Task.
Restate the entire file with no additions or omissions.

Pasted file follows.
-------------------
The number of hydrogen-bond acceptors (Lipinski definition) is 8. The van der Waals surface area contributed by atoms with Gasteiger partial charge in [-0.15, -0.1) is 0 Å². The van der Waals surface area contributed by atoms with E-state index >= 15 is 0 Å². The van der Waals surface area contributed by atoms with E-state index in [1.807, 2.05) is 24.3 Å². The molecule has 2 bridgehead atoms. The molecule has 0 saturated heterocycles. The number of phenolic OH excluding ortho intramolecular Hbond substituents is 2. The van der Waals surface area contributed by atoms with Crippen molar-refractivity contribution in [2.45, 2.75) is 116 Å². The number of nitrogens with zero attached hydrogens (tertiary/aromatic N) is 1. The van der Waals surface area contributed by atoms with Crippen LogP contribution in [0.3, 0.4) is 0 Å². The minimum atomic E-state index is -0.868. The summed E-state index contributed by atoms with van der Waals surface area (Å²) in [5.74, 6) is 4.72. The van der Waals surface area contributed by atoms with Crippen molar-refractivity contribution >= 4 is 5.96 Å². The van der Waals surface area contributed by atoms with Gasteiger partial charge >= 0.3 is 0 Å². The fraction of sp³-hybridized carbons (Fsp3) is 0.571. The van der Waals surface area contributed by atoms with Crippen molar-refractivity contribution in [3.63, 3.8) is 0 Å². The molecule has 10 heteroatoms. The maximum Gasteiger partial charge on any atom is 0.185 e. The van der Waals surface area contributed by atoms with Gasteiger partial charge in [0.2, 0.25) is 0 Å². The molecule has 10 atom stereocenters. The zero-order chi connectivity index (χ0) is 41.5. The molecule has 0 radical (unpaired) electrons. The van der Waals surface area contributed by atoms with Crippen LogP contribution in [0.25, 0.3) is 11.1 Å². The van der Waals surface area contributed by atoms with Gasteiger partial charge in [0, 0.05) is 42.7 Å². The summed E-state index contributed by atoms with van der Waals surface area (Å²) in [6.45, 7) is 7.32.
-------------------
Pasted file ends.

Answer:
The number of hydrogen-bond acceptors (Lipinski definition) is 8. The van der Waals surface area contributed by atoms with Gasteiger partial charge in [-0.15, -0.1) is 0 Å². The van der Waals surface area contributed by atoms with E-state index >= 15 is 0 Å². The van der Waals surface area contributed by atoms with E-state index in [1.807, 2.05) is 24.3 Å². The molecule has 2 bridgehead atoms. The molecule has 0 saturated heterocycles. The number of phenolic OH excluding ortho intramolecular Hbond substituents is 2. The van der Waals surface area contributed by atoms with Crippen molar-refractivity contribution in [2.45, 2.75) is 116 Å². The number of nitrogens with zero attached hydrogens (tertiary/aromatic N) is 1. The van der Waals surface area contributed by atoms with Crippen LogP contribution in [0.3, 0.4) is 0 Å². The minimum atomic E-state index is -0.868. The summed E-state index contributed by atoms with van der Waals surface area (Å²) in [5.74, 6) is 4.72. The van der Waals surface area contributed by atoms with Crippen molar-refractivity contribution >= 4 is 5.96 Å². The van der Waals surface area contributed by atoms with Gasteiger partial charge >= 0.3 is 0 Å². The fraction of sp³-hybridized carbons (Fsp3) is 0.571. The van der Waals surface area contributed by atoms with Crippen molar-refractivity contribution in [3.63, 3.8) is 0 Å². The molecule has 10 heteroatoms. The maximum Gasteiger partial charge on any atom is 0.185 e. The van der Waals surface area contributed by atoms with Gasteiger partial charge in [0.2, 0.25) is 0 Å². The molecule has 10 atom stereocenters. The zero-order chi connectivity index (χ0) is 41.5. The molecule has 0 radical (unpaired) electrons. The van der Waals surface area contributed by atoms with Crippen LogP contribution in [0.25, 0.3) is 11.1 Å². The van der Waals surface area contributed by atoms with Gasteiger partial charge in [0, 0.05) is 42.7 Å². The summed E-state index contributed by atoms with van der Waals surface area (Å²) in [6.45, 7) is 7.32.